Even in cloud, despite being a late mover, Oracle has made significant investments to adapt.

So while it’s possible Cockroach Labs will over time make inroads into Oracle’s market share, as of now it’s equivalent to a gnat (or a cockroach) trying to take a bite out of an elephant.

Where I think Cockroach Labs is best positioned to make an impact is in the coming generation of AI applications. Scale and resilience will really matter when you’re dealing with the masses of data required to run those applications. Although it’s not that CockroachDB will be used to train the AI — for that you’ll need a platform like TensorFlow or PyTorch — but it can store and manage the data. This is similar to how Redis Labs has positioned itself for AI.

“Cockroach is really built to be the ultimate system of record,” is how Kimball put it, adding that “you don’t use a data lake, for example, as your system of record.”

Intelligent Agents

So what types of applications are we talking about? One of the areas Kimball thinks will benefit greatly from AI and machine learning is intelligent agents.

“So non-human agents that are taking actions, often with APIs serving as the front end to the wealth of services that are being created.”

Kimball says this will result in a shift from “human speed interaction to machine speed interaction,” which will lead to “transactional big data” becoming the standard. He thinks intelligent agents combined with the emerging Internet of Things (IoT) will bring about “potentially hundreds of billions [and] maybe even trillions of interactions.”

That is what Cockroach Labs ultimately aims to be: the database of record for AI interactions.

“Whether it’s IoT, whether it’s virtual agents that are watching stock tickers and doing robot autonomous training, all these things interact with APIs. And APIs are backed by applications and services, that have databases behind them. That’s where Cockroach fits in.”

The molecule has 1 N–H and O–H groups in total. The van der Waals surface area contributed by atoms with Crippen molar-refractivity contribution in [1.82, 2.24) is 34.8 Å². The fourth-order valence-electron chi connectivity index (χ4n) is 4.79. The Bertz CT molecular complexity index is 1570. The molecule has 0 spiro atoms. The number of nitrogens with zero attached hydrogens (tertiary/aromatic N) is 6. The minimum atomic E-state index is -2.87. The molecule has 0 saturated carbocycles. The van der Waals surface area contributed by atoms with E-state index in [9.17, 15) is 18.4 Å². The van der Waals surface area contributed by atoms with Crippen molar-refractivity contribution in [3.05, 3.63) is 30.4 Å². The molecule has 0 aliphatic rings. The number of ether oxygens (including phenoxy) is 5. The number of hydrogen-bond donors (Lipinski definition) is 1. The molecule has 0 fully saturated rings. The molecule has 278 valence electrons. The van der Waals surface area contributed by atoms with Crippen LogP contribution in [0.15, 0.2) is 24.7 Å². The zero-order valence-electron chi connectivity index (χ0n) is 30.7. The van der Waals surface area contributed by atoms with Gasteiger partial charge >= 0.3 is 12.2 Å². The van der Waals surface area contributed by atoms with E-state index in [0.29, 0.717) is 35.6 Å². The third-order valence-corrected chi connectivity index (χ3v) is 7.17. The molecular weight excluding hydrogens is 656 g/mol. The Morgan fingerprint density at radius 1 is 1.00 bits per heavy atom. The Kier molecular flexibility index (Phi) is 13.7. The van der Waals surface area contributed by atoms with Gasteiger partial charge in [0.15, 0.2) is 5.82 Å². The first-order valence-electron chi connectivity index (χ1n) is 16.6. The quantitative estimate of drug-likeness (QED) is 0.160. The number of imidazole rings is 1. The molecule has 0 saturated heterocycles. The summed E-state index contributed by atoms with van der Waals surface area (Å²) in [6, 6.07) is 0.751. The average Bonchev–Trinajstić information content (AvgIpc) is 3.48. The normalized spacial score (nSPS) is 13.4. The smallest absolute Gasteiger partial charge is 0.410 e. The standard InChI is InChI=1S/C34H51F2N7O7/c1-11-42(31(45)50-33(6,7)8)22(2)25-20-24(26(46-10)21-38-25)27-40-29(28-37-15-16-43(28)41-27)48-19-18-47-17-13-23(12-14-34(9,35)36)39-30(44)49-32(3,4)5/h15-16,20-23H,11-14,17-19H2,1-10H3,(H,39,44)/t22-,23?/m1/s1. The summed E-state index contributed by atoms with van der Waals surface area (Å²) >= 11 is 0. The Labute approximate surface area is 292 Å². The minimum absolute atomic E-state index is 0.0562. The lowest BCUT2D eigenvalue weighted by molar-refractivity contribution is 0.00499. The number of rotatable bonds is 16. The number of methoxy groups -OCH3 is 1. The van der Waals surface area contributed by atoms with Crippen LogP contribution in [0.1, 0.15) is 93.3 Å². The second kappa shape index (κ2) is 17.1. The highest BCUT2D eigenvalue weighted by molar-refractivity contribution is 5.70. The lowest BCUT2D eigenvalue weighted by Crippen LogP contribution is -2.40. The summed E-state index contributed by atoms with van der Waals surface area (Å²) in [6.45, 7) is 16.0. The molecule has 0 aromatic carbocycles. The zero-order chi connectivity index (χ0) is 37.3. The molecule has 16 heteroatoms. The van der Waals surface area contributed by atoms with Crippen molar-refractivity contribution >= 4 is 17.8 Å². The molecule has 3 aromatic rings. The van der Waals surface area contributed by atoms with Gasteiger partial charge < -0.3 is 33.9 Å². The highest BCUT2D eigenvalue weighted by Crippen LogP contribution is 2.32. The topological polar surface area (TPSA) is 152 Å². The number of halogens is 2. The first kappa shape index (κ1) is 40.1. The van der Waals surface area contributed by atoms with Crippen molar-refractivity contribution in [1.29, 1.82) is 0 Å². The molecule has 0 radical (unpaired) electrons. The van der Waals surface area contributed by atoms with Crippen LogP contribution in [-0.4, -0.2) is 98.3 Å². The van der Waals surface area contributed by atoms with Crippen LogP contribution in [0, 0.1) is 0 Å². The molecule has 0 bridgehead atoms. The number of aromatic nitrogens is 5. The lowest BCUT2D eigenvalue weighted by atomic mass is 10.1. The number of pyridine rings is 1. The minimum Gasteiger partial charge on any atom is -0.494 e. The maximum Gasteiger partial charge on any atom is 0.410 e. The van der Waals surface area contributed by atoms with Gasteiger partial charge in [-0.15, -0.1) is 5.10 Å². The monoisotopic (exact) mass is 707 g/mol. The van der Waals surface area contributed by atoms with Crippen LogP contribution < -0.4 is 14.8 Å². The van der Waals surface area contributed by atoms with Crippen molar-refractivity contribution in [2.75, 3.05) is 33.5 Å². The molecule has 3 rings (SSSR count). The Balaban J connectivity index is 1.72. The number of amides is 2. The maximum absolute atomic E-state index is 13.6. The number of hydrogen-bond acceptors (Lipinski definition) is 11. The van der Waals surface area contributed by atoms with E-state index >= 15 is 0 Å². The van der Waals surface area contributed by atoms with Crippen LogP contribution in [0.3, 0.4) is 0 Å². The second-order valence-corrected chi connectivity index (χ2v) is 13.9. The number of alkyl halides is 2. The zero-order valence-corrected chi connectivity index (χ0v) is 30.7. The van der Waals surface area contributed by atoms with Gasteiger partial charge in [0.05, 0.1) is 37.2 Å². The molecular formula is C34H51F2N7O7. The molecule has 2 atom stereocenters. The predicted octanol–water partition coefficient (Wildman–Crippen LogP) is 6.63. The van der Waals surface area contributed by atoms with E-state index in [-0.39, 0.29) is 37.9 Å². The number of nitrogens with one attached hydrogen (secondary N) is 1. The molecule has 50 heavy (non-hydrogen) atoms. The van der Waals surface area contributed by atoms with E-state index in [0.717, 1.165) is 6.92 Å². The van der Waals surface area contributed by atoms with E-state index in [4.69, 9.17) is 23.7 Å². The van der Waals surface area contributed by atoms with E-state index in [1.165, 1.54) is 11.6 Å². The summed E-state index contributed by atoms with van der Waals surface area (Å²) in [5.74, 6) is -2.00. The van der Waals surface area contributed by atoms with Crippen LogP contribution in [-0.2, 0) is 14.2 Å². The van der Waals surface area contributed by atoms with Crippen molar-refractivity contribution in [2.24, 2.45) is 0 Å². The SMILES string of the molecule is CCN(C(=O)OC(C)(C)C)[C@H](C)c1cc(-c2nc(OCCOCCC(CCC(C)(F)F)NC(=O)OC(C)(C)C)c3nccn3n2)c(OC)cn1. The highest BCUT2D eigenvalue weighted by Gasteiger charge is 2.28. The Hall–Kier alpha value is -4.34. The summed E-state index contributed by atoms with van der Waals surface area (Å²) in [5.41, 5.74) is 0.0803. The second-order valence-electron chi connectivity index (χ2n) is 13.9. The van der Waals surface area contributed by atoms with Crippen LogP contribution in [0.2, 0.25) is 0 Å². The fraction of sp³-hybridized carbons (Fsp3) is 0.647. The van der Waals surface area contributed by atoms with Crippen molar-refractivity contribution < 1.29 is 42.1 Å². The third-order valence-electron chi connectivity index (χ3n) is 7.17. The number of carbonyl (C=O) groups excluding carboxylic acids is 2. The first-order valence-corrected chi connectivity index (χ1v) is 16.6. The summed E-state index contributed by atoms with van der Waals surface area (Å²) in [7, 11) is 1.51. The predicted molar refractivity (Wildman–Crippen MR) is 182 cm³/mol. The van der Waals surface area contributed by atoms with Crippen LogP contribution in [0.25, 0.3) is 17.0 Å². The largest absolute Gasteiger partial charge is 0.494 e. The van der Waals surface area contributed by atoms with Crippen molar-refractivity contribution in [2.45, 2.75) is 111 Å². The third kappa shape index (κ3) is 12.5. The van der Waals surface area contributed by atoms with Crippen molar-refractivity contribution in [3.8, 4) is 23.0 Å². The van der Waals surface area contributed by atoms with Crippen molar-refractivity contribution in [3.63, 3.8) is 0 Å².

This type of use case is also being explored by DataStax, a NoSQL database company built on the open source Apache Cassandra. Indeed, when I asked Kimball whether Cockroach Labs competes directly with any NoSQL systems, he told me that Cassandra is the only one.

“Cassandra has been the undisputed leader in terms of big scale — like, webscale — type applications. I mean, Apple’s got more than a hundred thousand instances of it.” [Author’s note: Apple doesn’t officially disclose its Cassandra usage numbers, but 150,000 instances was cited in an Apple presentation last November.]

However, Kimball argues that “although Cassandra handles scale very well, it doesn’t handle [transactional] consistency very well.” He says that while an application might start out simple, it can get more complex over time.

Which brings us back to the core reason SQL, as a programming language for databases, has survived the test of time (an IBM paper that led to the creation of SQL was published 50 years ago last month). Even with the innovations made over the past decade or so by the likes of Redis and Neo4j, relational databases still hold tremendous appeal in the cloud native world for their structure, powerful querying and ability to handle complexity.

Which is why CockroachDB has a SQL engine. Although right now, it’s like the little red caboose compared to Oracle’s steam engine at the front of the train.

Redis, MongoDB and DataStax are sponsors of The New Stack.

Feature image via Pixabay.

At this time, The New Stack does not allow comments directly on this website. We invite all readers who wish to discuss a story to visit us on Twitter or Facebook. We also welcome your news tips and feedback via email: feedback@thenewstack.io.

A newsletter digest of the week’s most important stories & analyses.